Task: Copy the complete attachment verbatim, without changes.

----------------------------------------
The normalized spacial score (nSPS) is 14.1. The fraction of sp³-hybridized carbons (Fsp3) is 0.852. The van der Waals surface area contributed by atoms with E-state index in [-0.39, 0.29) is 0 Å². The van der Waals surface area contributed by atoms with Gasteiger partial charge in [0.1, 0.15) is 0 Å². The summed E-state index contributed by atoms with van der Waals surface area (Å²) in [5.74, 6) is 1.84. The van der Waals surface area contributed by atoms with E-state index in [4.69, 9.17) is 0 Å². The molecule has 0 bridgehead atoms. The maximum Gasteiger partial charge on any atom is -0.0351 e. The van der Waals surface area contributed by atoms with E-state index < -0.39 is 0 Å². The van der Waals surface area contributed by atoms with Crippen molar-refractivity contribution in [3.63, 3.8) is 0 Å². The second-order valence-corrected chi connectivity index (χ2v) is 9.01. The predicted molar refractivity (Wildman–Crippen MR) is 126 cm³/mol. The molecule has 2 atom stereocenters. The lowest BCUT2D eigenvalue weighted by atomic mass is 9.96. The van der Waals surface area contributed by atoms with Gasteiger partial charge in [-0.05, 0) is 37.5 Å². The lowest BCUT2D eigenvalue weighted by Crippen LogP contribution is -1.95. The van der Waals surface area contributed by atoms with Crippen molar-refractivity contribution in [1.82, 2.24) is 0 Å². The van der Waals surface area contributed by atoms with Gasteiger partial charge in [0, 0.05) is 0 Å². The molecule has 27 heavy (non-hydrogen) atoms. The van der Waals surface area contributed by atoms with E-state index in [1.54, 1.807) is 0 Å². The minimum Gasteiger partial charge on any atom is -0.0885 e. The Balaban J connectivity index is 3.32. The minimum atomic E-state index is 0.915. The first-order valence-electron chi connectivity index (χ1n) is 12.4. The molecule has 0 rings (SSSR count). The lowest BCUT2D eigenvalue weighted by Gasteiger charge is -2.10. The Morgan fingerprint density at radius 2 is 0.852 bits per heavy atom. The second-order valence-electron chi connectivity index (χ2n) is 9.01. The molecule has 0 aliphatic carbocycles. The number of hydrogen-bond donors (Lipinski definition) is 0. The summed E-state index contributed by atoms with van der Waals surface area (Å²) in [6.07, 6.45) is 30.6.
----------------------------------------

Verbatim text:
The normalized spacial score (nSPS) is 14.1. The fraction of sp³-hybridized carbons (Fsp3) is 0.852. The van der Waals surface area contributed by atoms with E-state index in [-0.39, 0.29) is 0 Å². The van der Waals surface area contributed by atoms with Gasteiger partial charge in [0.1, 0.15) is 0 Å². The summed E-state index contributed by atoms with van der Waals surface area (Å²) in [5.74, 6) is 1.84. The van der Waals surface area contributed by atoms with E-state index in [4.69, 9.17) is 0 Å². The molecule has 0 bridgehead atoms. The maximum Gasteiger partial charge on any atom is -0.0351 e. The van der Waals surface area contributed by atoms with E-state index < -0.39 is 0 Å². The van der Waals surface area contributed by atoms with Crippen molar-refractivity contribution in [3.63, 3.8) is 0 Å². The second-order valence-corrected chi connectivity index (χ2v) is 9.01. The predicted molar refractivity (Wildman–Crippen MR) is 126 cm³/mol. The molecule has 2 atom stereocenters. The lowest BCUT2D eigenvalue weighted by atomic mass is 9.96. The van der Waals surface area contributed by atoms with Gasteiger partial charge in [-0.05, 0) is 37.5 Å². The lowest BCUT2D eigenvalue weighted by Crippen LogP contribution is -1.95. The van der Waals surface area contributed by atoms with Crippen molar-refractivity contribution in [1.82, 2.24) is 0 Å². The van der Waals surface area contributed by atoms with Gasteiger partial charge in [0, 0.05) is 0 Å². The molecule has 27 heavy (non-hydrogen) atoms. The van der Waals surface area contributed by atoms with E-state index in [1.54, 1.807) is 0 Å². The minimum Gasteiger partial charge on any atom is -0.0885 e. The Balaban J connectivity index is 3.32. The minimum atomic E-state index is 0.915. The first-order valence-electron chi connectivity index (χ1n) is 12.4. The molecule has 0 rings (SSSR count). The lowest BCUT2D eigenvalue weighted by Gasteiger charge is -2.10. The Morgan fingerprint density at radius 2 is 0.852 bits per heavy atom. The second-order valence-electron chi connectivity index (χ2n) is 9.01. The molecule has 0 aliphatic carbocycles. The number of hydrogen-bond donors (Lipinski definition) is 0. The summed E-state index contributed by atoms with van der Waals surface area (Å²) in [6.07, 6.45) is 30.6.